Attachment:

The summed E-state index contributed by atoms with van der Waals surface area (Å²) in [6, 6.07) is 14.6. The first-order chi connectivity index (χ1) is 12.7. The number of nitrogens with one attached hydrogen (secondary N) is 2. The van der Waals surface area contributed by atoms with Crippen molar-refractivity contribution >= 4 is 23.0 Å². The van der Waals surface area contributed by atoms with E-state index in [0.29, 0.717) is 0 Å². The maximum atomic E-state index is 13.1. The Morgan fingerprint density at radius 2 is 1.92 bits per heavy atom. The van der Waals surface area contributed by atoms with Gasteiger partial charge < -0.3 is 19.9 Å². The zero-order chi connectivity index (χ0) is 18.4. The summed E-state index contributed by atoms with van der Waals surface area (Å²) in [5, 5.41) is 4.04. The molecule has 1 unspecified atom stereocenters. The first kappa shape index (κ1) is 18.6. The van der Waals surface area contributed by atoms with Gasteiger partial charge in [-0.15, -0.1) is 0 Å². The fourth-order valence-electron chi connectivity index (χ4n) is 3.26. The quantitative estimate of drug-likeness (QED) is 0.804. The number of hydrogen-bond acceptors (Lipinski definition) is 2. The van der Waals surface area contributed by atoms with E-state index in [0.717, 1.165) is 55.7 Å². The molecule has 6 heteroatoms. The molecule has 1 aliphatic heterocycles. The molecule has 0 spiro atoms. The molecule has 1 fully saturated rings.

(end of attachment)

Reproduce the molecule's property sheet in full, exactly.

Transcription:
The summed E-state index contributed by atoms with van der Waals surface area (Å²) in [6, 6.07) is 14.6. The first-order chi connectivity index (χ1) is 12.7. The number of nitrogens with one attached hydrogen (secondary N) is 2. The van der Waals surface area contributed by atoms with Crippen molar-refractivity contribution >= 4 is 23.0 Å². The van der Waals surface area contributed by atoms with E-state index in [0.29, 0.717) is 0 Å². The maximum atomic E-state index is 13.1. The Morgan fingerprint density at radius 2 is 1.92 bits per heavy atom. The van der Waals surface area contributed by atoms with Gasteiger partial charge < -0.3 is 19.9 Å². The zero-order chi connectivity index (χ0) is 18.4. The summed E-state index contributed by atoms with van der Waals surface area (Å²) in [5, 5.41) is 4.04. The molecule has 1 unspecified atom stereocenters. The first kappa shape index (κ1) is 18.6. The van der Waals surface area contributed by atoms with Gasteiger partial charge in [-0.15, -0.1) is 0 Å². The fourth-order valence-electron chi connectivity index (χ4n) is 3.26. The quantitative estimate of drug-likeness (QED) is 0.804. The number of hydrogen-bond acceptors (Lipinski definition) is 2. The van der Waals surface area contributed by atoms with E-state index in [0.717, 1.165) is 55.7 Å². The molecule has 6 heteroatoms. The molecule has 1 aliphatic heterocycles. The molecule has 0 spiro atoms. The molecule has 1 fully saturated rings.